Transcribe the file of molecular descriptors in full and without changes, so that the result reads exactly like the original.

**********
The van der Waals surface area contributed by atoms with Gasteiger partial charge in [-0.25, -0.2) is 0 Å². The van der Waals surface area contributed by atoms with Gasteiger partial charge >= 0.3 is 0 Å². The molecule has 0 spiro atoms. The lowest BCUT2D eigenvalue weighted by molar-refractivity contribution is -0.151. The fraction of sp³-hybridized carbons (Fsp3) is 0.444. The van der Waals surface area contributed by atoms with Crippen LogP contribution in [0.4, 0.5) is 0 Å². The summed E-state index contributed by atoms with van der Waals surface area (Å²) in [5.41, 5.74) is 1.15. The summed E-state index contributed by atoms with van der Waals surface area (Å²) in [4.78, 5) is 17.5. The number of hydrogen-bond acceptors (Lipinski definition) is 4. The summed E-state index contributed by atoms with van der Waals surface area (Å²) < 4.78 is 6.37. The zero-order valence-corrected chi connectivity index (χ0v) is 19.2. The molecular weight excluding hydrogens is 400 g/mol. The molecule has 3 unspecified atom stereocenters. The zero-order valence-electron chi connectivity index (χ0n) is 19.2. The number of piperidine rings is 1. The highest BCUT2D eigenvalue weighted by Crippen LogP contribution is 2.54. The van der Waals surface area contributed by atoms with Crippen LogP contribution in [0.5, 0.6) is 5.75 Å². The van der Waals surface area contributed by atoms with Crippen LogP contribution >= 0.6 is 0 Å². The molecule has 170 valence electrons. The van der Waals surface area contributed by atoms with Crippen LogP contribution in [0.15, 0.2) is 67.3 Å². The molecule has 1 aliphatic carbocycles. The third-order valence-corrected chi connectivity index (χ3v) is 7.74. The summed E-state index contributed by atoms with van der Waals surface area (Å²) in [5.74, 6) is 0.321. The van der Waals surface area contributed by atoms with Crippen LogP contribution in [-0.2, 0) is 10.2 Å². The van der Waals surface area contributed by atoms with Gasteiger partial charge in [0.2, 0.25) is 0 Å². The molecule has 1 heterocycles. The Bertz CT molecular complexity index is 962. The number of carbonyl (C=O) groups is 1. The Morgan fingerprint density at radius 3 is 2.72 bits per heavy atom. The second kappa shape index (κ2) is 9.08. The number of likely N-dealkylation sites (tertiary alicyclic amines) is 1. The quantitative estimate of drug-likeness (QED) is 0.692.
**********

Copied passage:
The van der Waals surface area contributed by atoms with Gasteiger partial charge in [-0.25, -0.2) is 0 Å². The van der Waals surface area contributed by atoms with Gasteiger partial charge >= 0.3 is 0 Å². The molecule has 0 spiro atoms. The lowest BCUT2D eigenvalue weighted by molar-refractivity contribution is -0.151. The fraction of sp³-hybridized carbons (Fsp3) is 0.444. The van der Waals surface area contributed by atoms with Crippen LogP contribution in [0.4, 0.5) is 0 Å². The summed E-state index contributed by atoms with van der Waals surface area (Å²) in [5.41, 5.74) is 1.15. The summed E-state index contributed by atoms with van der Waals surface area (Å²) in [4.78, 5) is 17.5. The number of hydrogen-bond acceptors (Lipinski definition) is 4. The summed E-state index contributed by atoms with van der Waals surface area (Å²) < 4.78 is 6.37. The zero-order valence-corrected chi connectivity index (χ0v) is 19.2. The molecular weight excluding hydrogens is 400 g/mol. The molecule has 3 unspecified atom stereocenters. The zero-order valence-electron chi connectivity index (χ0n) is 19.2. The number of piperidine rings is 1. The highest BCUT2D eigenvalue weighted by Crippen LogP contribution is 2.54. The van der Waals surface area contributed by atoms with Crippen LogP contribution in [0.5, 0.6) is 5.75 Å². The van der Waals surface area contributed by atoms with Crippen LogP contribution >= 0.6 is 0 Å². The molecule has 170 valence electrons. The van der Waals surface area contributed by atoms with Crippen LogP contribution in [0.15, 0.2) is 67.3 Å². The molecule has 1 aliphatic carbocycles. The third-order valence-corrected chi connectivity index (χ3v) is 7.74. The summed E-state index contributed by atoms with van der Waals surface area (Å²) in [5.74, 6) is 0.321. The van der Waals surface area contributed by atoms with Crippen LogP contribution in [-0.2, 0) is 10.2 Å². The van der Waals surface area contributed by atoms with Gasteiger partial charge in [0.2, 0.25) is 0 Å². The molecule has 1 heterocycles. The Bertz CT molecular complexity index is 962. The number of carbonyl (C=O) groups is 1. The Morgan fingerprint density at radius 3 is 2.72 bits per heavy atom. The second kappa shape index (κ2) is 9.08. The number of likely N-dealkylation sites (tertiary alicyclic amines) is 1. The quantitative estimate of drug-likeness (QED) is 0.692.